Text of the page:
By Senator Mike Crapo
On June 14, 1914, Franklin Lane, then Interior Secretary, delivered an address entitled "The Flag Maker," in honor of Flag Day. Lane relayed a "conversation" that he had with the American flag in his office that morning. Here are excerpts:
'I know you well. You are the man who worked in the swelter of yesterday, straightening out the tangle of that farmer's homestead in Idaho…or helped to clear that patent for a hopeful inventor in New York, or pushed the opening of that new ditch in Colorado, or made that mine in Illinois more safe, or brought relief to the old soldier in Wyoming…'
'Yesterday the Congress spoke a word which will open the door of Alaska; but a mother in Michigan worked from sunrise until far into the night, to give her boy an education. She, too, is making the Flag.
'Yesterday we made a new law to prevent financial panics, and yesterday, maybe a schoolteacher in Ohio taught his first letters to a boy who will one day write a song that will give cheer to the millions of our race…'
'But,' I said impatiently, 'these people were only working!'
Then came a great shout from the Flag:
'The work that we do is the making of the Flag. 'I am not the Flag; not at all. I am but its shadow.'
'I am whatever you make me, nothing more.'
'I am your belief in yourself, your dream of what a people may become.'
'I live a changing life, a life of moods and passions, of heartbreaks and tired muscles.'
'Sometimes I am strong with pride, when men do an honest work, fitting the rails together truly.'
'Sometimes I droop, for then purpose has gone from me, and cynically I play the coward.'
'But always, I am all that you hope to be, and have the courage to try for.'
'I am song and fear, struggle and panic, and ennobling hope.'
'I am the Constitution and the courts, statutes and state-maker, soldier and dreadnaught, drayman and sweep, cook, counselor and clerk.'
'I am the battle of yesterday and the mistake of tomorrow.'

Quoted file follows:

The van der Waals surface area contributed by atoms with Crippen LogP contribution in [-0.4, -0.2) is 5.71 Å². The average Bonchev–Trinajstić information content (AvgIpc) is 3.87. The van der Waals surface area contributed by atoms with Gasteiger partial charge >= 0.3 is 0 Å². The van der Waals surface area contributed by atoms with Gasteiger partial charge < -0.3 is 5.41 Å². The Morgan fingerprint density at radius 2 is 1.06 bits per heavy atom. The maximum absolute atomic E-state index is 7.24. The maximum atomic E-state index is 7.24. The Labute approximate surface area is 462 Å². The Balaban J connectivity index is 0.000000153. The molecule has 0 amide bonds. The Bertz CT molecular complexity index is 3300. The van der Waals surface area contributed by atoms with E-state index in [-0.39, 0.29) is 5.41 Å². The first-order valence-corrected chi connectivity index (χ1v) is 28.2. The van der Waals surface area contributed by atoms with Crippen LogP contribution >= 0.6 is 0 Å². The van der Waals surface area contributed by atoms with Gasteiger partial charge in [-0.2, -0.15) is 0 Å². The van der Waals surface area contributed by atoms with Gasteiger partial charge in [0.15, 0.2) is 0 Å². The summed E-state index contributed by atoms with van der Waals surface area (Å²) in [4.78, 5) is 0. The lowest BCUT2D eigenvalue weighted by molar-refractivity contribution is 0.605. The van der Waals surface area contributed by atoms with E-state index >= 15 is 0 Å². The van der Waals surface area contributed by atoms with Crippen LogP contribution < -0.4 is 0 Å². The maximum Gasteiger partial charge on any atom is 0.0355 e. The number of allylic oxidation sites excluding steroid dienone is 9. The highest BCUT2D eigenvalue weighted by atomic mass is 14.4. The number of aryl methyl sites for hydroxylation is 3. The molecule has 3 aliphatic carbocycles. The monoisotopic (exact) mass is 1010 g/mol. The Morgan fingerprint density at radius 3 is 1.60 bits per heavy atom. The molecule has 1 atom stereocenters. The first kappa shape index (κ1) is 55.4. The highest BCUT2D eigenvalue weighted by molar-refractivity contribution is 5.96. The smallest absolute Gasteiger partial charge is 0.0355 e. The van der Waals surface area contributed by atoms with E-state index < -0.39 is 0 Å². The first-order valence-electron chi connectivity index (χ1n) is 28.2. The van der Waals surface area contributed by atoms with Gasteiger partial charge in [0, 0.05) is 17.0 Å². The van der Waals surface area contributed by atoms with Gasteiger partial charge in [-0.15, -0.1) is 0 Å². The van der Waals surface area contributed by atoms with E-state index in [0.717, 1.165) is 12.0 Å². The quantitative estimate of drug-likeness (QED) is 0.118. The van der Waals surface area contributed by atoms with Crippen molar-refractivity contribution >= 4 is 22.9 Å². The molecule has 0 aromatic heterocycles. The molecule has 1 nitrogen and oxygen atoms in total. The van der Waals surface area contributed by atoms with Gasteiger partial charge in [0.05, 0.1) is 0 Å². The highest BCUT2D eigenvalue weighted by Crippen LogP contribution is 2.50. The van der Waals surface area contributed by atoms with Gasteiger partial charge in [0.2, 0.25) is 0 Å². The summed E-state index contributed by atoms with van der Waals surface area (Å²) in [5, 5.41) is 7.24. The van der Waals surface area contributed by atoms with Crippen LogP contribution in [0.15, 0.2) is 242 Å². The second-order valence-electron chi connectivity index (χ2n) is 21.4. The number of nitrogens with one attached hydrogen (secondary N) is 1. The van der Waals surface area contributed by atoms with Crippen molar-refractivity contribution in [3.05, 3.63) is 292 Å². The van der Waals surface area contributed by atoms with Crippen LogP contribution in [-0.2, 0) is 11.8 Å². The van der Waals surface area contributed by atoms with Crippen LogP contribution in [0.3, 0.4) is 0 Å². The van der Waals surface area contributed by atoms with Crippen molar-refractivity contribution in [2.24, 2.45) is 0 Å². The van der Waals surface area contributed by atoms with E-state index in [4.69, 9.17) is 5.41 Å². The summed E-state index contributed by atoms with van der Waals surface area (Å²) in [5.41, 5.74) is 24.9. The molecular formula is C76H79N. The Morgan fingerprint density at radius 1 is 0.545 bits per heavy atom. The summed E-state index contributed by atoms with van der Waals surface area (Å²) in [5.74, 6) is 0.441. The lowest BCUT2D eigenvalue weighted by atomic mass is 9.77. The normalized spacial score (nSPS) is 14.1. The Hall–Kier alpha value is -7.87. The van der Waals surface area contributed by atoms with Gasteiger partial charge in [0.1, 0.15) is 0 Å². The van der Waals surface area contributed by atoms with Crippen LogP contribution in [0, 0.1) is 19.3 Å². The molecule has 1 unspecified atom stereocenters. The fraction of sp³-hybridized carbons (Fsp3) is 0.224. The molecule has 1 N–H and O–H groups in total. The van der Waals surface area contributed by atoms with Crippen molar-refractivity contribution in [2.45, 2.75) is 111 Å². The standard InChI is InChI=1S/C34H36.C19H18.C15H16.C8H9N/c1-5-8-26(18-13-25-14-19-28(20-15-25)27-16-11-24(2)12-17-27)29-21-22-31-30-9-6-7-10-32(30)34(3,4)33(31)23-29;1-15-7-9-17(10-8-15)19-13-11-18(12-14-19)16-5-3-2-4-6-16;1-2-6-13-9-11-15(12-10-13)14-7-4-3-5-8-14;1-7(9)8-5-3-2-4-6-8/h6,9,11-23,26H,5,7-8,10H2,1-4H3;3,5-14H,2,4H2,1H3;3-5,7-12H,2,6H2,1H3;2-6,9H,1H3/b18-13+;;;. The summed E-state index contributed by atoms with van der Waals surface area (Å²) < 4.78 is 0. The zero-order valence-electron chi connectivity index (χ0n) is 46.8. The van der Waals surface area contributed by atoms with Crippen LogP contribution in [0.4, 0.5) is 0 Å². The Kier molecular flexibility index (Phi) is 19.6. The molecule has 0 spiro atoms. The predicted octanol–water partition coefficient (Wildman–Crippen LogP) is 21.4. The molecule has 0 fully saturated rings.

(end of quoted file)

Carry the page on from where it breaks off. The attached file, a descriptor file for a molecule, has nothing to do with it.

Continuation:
'I am the clutch of an idea and the reasoned purpose of resolution.'
'I swing before your eyes as a bright gleam of color, a symbol of yourself, the pictured suggestion of that big thing which makes this nation. My stars and my stripes…are bright with cheer, brilliant with courage, firm with faith, because you have made them so out of your hearts; for you are the makers of the Flag, and it is well that you glory in the making.'
On Flag Day 2007, these 93-year-old sentiments ring surprisingly true. As our great nation wrestles with issues like war, immigration and prosperity, we should remember we are all "Flag Makers," giving meaning and strength to the great nation represented by Old Glory . We love our country; most of us would die for her. This is what inspires immigrants to leave their countries for our shores and what inspires passionate debate about how best to handle immigration. It motivates men and women every day to swear to protect the United States-with their very lives, if required.
The daily toils, hopes and dreams of millions of Americans living and passed is the shape and glory of 13 red and white stripes shielding 50 white stars on a blue field. These are the Stars and Stripes of our United States of America, to whom we and our ancestors having shed former allegiances to countries of birth, gladly, proudly and without hesitation, now bear true faith and allegiance.
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